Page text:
Frivolous Friday – Cats as Food Monitors

A friend sent me this story and photo of her cat Mouse last week. I thought you’d get a kick out of it.

“The other day we were down to two small cans of cat food. I was unable to capture a video of Mouse counting those two cans with his left paw, tapping them over and over again. Then he looked at me as if I had committed some horrible crime by allowing the inventory to drop so low. When I returned from the store with the new cans, I took this pic of him settling in to show his approval.”

Does your cat have an obsession with her food? Lily sure takes every opportunity to dive into the cat food cupboard and make sure we’re stocked up for the season. When I return from buying cat food, Lily is always available to make sure it gets stacked just right. And she lets me know when the kibbles in her bowl are running low or maybe getting a little stale.

Have you ever forgotten to feed your cats? Around here that’s not going to happen. Sophie and Lily seem to have built-in clocks and they start hanging around us and staring about forty-five minutes before feeding time. If we walk into the kitchen, we have a kitty-cat company. If we get up to walk anyplace else, Lily tries to herd us into the kitchen. When it is finally time for the cats to eat, Lily becomes Velcro against my legs as I prepare their meal and both cats sing for their supper (or breakfast or lunch) at the top of their lungs.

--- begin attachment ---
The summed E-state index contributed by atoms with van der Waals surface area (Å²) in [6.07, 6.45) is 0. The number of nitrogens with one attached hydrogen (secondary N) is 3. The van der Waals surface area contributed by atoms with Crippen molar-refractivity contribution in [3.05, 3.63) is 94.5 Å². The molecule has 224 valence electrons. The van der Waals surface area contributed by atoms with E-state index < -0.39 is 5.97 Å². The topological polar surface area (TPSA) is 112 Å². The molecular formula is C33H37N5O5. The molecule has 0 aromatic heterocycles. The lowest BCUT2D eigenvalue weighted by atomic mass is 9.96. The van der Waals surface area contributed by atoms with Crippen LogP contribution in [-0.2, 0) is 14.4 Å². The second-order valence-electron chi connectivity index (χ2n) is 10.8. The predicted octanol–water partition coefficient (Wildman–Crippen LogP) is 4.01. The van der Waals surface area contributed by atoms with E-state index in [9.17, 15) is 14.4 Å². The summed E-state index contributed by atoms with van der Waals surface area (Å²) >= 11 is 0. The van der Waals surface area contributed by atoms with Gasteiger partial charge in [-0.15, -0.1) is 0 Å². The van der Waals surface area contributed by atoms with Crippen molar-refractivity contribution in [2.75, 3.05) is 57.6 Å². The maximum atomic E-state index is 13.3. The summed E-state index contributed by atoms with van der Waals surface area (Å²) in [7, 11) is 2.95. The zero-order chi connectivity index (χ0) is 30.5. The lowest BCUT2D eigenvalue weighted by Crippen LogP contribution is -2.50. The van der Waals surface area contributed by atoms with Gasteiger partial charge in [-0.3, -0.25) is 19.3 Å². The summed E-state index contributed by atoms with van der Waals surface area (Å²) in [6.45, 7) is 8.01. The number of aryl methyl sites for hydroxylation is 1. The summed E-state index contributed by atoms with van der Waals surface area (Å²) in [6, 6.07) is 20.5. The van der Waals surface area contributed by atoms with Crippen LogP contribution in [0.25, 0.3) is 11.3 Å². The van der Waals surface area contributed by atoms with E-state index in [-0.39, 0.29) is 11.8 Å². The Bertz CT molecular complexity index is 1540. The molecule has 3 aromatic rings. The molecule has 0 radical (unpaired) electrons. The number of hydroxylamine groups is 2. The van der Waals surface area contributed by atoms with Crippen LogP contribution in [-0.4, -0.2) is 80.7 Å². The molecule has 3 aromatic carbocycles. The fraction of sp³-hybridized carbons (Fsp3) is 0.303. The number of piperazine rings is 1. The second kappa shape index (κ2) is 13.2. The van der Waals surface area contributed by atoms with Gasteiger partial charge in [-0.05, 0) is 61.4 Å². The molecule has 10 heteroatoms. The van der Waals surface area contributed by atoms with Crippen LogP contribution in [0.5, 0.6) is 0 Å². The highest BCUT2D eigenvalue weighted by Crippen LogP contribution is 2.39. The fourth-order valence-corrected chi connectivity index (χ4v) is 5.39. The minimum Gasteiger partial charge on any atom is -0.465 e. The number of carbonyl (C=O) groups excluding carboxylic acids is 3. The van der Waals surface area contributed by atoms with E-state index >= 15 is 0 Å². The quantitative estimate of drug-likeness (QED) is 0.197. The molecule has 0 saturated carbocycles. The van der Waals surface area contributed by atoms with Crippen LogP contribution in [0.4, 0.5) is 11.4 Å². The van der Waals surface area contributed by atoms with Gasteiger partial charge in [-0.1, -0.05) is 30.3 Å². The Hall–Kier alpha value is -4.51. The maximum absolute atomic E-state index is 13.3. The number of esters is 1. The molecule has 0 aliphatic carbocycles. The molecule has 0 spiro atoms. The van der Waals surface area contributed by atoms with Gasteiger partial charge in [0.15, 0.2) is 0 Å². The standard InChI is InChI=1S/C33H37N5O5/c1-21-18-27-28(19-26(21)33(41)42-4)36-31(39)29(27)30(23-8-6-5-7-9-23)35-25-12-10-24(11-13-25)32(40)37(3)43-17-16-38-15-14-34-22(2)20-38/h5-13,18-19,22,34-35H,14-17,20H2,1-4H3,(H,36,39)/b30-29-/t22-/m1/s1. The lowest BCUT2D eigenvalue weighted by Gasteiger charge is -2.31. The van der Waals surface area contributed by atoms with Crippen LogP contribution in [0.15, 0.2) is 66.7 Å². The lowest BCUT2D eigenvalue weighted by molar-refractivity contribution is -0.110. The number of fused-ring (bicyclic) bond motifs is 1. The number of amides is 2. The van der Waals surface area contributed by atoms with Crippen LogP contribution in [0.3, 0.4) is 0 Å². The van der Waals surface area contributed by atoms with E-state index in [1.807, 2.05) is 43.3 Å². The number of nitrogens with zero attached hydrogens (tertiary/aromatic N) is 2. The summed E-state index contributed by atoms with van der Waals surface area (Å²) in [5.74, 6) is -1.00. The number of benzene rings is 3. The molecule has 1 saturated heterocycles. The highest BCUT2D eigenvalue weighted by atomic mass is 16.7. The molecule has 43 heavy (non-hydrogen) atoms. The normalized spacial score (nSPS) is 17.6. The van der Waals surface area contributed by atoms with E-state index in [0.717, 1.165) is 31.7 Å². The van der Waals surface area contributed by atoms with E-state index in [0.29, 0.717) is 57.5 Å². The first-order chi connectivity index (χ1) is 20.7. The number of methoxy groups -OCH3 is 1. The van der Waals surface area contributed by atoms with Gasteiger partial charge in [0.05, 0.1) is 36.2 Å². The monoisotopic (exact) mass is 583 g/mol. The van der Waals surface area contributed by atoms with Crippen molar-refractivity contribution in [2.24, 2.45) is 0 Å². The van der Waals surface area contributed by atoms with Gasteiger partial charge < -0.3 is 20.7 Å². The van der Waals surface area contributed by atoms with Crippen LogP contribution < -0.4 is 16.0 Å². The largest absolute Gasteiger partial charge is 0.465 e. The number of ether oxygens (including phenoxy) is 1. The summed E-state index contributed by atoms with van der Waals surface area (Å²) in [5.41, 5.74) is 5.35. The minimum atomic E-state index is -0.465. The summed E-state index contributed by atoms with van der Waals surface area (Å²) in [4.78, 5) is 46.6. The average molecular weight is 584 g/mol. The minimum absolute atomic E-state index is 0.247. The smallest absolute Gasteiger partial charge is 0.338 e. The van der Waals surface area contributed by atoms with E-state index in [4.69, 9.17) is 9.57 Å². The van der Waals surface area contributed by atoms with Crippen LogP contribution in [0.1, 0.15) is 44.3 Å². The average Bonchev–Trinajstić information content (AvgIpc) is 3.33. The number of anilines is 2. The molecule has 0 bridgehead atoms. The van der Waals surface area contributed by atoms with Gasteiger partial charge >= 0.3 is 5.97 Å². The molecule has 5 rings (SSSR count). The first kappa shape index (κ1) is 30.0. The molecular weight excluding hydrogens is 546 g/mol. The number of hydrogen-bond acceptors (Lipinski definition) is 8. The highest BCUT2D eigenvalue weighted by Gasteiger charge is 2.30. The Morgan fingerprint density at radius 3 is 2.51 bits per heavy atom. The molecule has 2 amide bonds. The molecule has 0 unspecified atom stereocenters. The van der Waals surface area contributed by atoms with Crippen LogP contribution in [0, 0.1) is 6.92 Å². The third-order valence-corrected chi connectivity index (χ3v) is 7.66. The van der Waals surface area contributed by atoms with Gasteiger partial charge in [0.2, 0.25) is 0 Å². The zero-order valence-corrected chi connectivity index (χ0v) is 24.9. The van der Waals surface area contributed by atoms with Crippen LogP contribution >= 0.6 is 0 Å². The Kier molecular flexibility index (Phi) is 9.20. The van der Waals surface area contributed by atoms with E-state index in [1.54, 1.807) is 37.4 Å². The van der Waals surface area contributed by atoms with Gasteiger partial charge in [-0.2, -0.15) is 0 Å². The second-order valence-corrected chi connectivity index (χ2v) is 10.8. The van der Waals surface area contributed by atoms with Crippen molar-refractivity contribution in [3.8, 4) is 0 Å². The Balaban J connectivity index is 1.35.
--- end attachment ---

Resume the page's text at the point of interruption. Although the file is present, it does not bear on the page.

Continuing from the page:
Feeding time can be a bit chaotic where there are multiple cats. But it’s important to a cat’s health and well being. Not only from the standpoint that a cat should eat on a schedule, but that feeding time gives us the opportunity to really check on a cat. He’s out in the open and you can see if there are any signs of distress. If he doesn’t show up for a meal or he doesn’t eat it, this is a big red flag. Time to go on high alert. If the cat misses more than one meal, it’s probably time for a vet check. Is the cat also lethargic? Does he spend a lot of time lying in a meatloaf position? Is he coughing, wheezing, does he have diarrhea, is he straining to urinate? Make notes and take him to see his veterinarian. Many a cat is saved simply because someone noticed he wasn’t interested in eating one of his meals.



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